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Abstract Title:

Polyphenol intake from a Mediterranean diet decreases inflammatory biomarkers related to atherosclerosis: A sub-study of The PREDIMED trial.

Abstract Source:

Br J Clin Pharmacol. 2016 Apr 21. Epub 2016 Apr 21. PMID: 27100393

Abstract Author(s):

Alexander Medina-Remón, Rosa Casas, Anna Tressserra-Rimbau, Emilio Ros, Miguel A Martínez-González, Montserrat Fitó, Dolores Corella, Jordi Salas-Salvadó, Rosa M Lamuela-Raventos, Ramón Estruch,

Article Affiliation:

Alexander Medina-Remón

Abstract:

BACKGROUND AND AIMS: High dietary polyphenol intake is associated with reduced all-cause mortality and lower incidence of cardiovascular events. However, the mechanisms involved are not fully understood. The aim of this sub-study of the PREDIMED (Prevention with Mediterranean diet) trial was to analyze the relationship of polyphenol intake measured by total urinary polyphenol excretion (TPE), with circulating inflammatory biomarkers and cardiovascular risk factors in elderly individuals.

MATERIALS AND METHODS: A sub-study of 1139 high-risk participants was carried out within the PREDIMED trial. The subjects were randomly assigned to a low-fat control diet or to two Mediterranean diets, supplemented with either extra-virgin olive oil or nuts. Dietary intake, anthropometrics, clinical and laboratory assessments including inflammatory biomarkers, and urinary TPE were measured at baseline and after one-year intervention.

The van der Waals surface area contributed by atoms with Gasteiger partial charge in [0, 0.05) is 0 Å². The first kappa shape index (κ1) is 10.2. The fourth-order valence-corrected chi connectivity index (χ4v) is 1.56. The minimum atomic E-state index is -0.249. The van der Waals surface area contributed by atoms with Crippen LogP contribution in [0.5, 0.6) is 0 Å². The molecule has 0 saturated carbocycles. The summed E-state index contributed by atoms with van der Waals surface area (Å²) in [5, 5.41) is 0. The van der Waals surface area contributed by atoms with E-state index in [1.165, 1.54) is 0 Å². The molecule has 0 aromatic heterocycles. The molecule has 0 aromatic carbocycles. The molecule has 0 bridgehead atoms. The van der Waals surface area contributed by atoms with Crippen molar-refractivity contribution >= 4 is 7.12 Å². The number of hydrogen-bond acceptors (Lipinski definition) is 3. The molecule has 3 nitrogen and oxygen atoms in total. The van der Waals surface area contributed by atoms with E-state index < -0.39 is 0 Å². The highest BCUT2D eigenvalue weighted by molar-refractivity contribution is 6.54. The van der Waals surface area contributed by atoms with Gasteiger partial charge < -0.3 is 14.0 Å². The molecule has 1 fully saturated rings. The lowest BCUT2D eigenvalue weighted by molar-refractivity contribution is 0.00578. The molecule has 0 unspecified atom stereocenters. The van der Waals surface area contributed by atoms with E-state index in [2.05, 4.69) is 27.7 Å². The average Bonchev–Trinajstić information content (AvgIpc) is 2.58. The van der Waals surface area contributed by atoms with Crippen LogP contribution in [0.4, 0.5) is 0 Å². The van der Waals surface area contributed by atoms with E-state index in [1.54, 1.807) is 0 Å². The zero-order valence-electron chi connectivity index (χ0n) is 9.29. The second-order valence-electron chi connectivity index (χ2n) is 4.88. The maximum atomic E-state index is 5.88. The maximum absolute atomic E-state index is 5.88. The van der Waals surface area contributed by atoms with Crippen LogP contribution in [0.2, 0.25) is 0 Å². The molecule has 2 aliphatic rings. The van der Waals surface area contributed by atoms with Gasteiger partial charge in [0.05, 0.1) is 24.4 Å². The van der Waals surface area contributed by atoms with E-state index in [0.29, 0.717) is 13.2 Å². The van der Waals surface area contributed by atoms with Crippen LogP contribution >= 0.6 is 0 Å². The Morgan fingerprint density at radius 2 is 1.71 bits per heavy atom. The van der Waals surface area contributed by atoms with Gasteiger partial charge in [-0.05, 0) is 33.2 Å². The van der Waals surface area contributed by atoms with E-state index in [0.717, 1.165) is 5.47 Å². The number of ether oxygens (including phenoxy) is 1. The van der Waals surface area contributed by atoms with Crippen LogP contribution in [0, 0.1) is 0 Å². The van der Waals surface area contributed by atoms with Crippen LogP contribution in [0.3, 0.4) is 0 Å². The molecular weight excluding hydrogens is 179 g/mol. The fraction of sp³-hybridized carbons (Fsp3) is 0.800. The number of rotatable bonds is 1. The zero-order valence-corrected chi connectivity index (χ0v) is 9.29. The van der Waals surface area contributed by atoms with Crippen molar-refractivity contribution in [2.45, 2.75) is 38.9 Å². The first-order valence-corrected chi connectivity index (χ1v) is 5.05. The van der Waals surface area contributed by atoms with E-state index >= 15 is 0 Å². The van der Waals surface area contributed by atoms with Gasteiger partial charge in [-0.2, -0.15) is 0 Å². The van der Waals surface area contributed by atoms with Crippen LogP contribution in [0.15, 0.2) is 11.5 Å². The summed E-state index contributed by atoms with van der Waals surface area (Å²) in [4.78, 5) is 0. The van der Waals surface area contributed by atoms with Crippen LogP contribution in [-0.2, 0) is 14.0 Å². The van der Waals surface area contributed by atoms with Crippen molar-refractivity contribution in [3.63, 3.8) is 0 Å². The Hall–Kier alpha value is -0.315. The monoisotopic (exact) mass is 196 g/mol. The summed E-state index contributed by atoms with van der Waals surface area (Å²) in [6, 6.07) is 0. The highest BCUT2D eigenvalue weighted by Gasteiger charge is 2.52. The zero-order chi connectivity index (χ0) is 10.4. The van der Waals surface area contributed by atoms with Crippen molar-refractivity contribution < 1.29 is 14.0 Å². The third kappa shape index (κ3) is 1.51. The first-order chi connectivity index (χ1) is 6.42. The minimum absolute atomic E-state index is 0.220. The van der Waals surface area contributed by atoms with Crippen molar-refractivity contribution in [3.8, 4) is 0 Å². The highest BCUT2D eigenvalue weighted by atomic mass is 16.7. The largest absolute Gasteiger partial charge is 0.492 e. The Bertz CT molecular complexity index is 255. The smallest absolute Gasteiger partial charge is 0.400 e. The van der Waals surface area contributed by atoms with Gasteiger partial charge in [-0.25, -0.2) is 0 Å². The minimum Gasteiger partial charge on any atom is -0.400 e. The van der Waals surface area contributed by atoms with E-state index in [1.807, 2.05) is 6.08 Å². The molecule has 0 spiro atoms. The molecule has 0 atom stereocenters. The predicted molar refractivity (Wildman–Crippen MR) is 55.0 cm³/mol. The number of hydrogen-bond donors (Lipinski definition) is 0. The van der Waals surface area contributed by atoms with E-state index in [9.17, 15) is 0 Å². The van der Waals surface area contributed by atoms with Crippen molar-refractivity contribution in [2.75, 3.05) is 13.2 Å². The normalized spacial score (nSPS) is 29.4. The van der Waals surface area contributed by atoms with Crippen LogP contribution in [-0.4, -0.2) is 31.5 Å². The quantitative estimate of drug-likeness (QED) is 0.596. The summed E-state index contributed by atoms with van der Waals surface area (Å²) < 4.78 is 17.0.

RESULTS: Participants in the highest tertile of changes in urinary TPE (T3) showed significant lower plasma inflammatory biomarkers [VCAM-1 (-9.47 np/mL), ICAM-1 (-14.71 np/mL), IL-6 (-1.21 pg/mL), TNF-α (-7.05 pg/mL), and MCP-1 (-3.36 pg/mL)] than those in the lowest tertile (T1, P < 0.02; all). A significant inverse correlation existed between urinary TPE and plasma concentration of VCAM-1(r = -0.301; P < 0.001). In addition, systolic and diastolic blood pressure (BP) decreased and plasma HDL-cholesterol increased in parallel with increasing urinary TPE (T3 vs T1)(P < 0.005 and P = 0.004, respectively).

CONCLUSIONS: Increases in polyphenol intake measured as urinary TPE are associated with decreased inflammatory biomarkers, suggesting a dose-dependent anti-inflammatory effect of polyphenols. In addition, high polyphenol intake improves cardiovascular risk factors, mainly BP and the lipid profile. This article is protected by copyright. All rights reserved.

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